Even as the Baltimore County Council weighs an employee buyout plan that could chop millions from next year's budget, officials are leaving open the possibility of layoffs and furloughs. Council members discussed the early retirement proposal at a meeting Tuesday at which administration officials told them it would save about $14 million each year. County Executive Kevin Kamenetz proposed the buyouts last month. The plan is intended to cut about 200 jobs from the county's workforce of 8,000.
NEWS
By Erica L. Green, The Baltimore Sun | May 9, 2011
On the heels of 330 teachers' accepting early retirement packages from the city school system, officials will propose a similar deal for 500 of its most experienced instructional support staff. According to an early retirement incentive plan scheduled to be presented at the city school board meeting Tuesday night, the school system will look to trim its pool of paraprofessionals who have more than 10 years' experience by offering them 50 percent of their base salary for a year and a sick-leave payout to be put into a school investment plan.
BUSINESS
By Andrew Leckey and Andrew Leckey,Tribune Media Services | December 3, 1993
"Take this job and shove it."That's apparently what many Americans would like to tell their employers. Only 18 percent of workers consider their careers personally and financially rewarding, according to a Roper poll.You can join the growing trend toward early retirement even if you're not basketball great Michael Jordan or a lottery winner. However, it requires years of planning, careful saving and consideration of all financial aspects, especially lifestyle requirements.In some cases, the result may not be complete retirement, but rather abandoning your current job to do what you really want to do, perhaps on a part-time basis, with proper financial underpinnings in place.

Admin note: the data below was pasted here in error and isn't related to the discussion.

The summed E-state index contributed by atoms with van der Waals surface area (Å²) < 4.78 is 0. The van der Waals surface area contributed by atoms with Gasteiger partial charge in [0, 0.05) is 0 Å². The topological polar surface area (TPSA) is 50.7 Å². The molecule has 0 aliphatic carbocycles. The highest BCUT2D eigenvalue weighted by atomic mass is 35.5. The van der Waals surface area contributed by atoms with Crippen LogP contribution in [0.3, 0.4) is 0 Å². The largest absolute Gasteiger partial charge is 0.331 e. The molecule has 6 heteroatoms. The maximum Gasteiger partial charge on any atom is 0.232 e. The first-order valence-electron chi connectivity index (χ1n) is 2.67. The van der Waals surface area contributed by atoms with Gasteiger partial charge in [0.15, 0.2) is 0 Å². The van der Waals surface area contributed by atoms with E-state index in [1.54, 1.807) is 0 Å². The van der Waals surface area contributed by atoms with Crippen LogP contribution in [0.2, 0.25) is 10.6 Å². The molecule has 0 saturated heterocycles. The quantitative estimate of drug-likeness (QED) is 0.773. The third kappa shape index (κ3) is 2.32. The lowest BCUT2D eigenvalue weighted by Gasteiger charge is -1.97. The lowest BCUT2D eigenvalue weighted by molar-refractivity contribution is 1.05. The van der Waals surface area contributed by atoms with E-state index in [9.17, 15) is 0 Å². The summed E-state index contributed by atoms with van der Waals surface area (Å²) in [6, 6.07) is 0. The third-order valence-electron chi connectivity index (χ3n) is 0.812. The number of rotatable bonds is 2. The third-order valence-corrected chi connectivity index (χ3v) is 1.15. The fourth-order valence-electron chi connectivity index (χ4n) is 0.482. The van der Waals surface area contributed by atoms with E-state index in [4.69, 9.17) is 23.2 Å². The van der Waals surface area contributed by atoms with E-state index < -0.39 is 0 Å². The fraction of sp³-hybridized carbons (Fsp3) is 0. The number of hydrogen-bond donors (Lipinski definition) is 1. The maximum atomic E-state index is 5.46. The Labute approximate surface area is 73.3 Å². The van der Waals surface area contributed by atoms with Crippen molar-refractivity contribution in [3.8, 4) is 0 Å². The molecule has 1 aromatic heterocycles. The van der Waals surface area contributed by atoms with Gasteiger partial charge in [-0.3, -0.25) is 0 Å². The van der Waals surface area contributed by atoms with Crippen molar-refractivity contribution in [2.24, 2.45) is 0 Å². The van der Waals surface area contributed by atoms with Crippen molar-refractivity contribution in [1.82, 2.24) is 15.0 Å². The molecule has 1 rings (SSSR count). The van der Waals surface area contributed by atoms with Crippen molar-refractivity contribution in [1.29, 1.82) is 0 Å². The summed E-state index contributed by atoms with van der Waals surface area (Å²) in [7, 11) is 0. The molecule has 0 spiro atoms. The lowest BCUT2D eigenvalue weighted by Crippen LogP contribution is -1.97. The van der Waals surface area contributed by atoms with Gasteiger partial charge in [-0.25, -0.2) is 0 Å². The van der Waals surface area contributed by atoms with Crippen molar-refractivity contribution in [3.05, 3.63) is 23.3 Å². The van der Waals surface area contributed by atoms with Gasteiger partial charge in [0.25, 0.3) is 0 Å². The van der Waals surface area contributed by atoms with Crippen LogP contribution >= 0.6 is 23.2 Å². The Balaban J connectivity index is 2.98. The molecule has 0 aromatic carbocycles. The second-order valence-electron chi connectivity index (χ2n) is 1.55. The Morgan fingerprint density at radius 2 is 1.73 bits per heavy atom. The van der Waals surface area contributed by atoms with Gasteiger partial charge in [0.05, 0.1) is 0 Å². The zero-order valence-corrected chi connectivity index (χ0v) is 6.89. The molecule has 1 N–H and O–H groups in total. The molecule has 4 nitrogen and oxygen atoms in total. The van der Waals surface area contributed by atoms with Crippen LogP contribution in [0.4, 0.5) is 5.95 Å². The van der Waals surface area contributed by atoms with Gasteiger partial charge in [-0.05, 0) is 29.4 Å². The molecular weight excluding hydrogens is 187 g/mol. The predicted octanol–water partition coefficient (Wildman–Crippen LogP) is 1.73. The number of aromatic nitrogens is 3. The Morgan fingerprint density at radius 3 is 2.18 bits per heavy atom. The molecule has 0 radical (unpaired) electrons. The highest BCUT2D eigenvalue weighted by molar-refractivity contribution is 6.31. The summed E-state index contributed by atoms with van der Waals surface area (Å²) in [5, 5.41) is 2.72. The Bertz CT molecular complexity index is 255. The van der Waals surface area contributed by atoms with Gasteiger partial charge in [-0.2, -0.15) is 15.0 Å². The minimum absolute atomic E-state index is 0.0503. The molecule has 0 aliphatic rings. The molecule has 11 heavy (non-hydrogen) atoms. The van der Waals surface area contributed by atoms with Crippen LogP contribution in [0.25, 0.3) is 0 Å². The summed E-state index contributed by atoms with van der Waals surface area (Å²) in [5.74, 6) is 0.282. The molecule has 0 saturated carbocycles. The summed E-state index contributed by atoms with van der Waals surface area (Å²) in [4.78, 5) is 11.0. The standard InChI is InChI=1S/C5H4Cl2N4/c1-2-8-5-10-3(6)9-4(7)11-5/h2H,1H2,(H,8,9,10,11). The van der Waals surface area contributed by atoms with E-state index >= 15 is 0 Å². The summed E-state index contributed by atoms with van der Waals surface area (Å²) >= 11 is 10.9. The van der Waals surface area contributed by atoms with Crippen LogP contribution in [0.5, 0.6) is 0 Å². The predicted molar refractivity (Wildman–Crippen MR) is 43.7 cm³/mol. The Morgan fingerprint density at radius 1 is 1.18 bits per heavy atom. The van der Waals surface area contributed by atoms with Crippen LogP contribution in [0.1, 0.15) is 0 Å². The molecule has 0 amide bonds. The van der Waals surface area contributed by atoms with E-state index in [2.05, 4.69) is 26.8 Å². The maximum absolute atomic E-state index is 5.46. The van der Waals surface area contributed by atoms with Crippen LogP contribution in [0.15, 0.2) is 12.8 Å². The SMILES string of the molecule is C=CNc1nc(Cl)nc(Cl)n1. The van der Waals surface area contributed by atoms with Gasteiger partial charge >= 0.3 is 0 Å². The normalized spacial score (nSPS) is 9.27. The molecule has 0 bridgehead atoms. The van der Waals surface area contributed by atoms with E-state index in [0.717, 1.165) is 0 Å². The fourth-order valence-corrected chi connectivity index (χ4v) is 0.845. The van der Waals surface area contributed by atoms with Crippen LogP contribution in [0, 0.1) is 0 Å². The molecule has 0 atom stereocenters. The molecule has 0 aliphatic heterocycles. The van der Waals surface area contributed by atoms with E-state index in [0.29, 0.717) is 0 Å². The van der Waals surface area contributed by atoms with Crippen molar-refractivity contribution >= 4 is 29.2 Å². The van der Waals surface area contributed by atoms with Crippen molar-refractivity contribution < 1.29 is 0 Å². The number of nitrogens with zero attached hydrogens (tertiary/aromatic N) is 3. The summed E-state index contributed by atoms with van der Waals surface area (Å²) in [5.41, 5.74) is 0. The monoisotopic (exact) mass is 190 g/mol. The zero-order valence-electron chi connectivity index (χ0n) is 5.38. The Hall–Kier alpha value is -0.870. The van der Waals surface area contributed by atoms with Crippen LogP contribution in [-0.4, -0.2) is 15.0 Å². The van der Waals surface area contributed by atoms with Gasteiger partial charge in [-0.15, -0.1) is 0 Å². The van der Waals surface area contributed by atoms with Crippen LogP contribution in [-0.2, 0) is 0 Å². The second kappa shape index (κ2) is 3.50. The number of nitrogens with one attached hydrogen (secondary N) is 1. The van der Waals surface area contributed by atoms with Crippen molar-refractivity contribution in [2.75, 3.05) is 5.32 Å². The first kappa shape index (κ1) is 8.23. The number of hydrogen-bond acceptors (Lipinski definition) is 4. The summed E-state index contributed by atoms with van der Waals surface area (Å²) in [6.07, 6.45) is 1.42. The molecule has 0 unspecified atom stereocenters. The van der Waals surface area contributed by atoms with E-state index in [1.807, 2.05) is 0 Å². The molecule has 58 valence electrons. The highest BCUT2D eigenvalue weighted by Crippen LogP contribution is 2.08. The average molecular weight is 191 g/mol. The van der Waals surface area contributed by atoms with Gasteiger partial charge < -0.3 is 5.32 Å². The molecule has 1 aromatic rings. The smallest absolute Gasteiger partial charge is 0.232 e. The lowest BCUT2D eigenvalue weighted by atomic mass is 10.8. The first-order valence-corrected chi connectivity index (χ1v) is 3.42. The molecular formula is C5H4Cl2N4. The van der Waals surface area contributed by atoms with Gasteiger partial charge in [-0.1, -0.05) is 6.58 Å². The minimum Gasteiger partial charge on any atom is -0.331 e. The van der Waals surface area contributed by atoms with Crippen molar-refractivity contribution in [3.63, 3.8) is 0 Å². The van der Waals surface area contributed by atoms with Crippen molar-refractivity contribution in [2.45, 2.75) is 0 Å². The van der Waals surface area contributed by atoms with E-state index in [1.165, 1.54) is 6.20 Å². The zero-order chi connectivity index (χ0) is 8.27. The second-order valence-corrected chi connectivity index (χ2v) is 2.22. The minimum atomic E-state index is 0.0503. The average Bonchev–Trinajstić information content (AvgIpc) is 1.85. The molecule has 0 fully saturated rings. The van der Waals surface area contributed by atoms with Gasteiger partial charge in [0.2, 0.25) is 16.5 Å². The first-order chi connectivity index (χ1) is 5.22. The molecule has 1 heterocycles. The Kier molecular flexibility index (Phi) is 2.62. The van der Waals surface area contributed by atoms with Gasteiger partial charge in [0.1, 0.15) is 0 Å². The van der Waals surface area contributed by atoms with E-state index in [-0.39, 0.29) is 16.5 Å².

NEWS
By Erica L. Green, The Baltimore Sun | April 18, 2011
The Baltimore City school system is likely to move forward with a plan to offer early retirement packages to its most experienced teachers as more than 330 have accepted the deal, which seeks to save the district millions of dollars. When the school system announced the early retirement incentive plan in February, it said at least 350 teachers had to take the plan for it to be successful, and that no more than 750 could. But city school officials said Monday that the 332 teachers who signed up were enough for the plan to go through.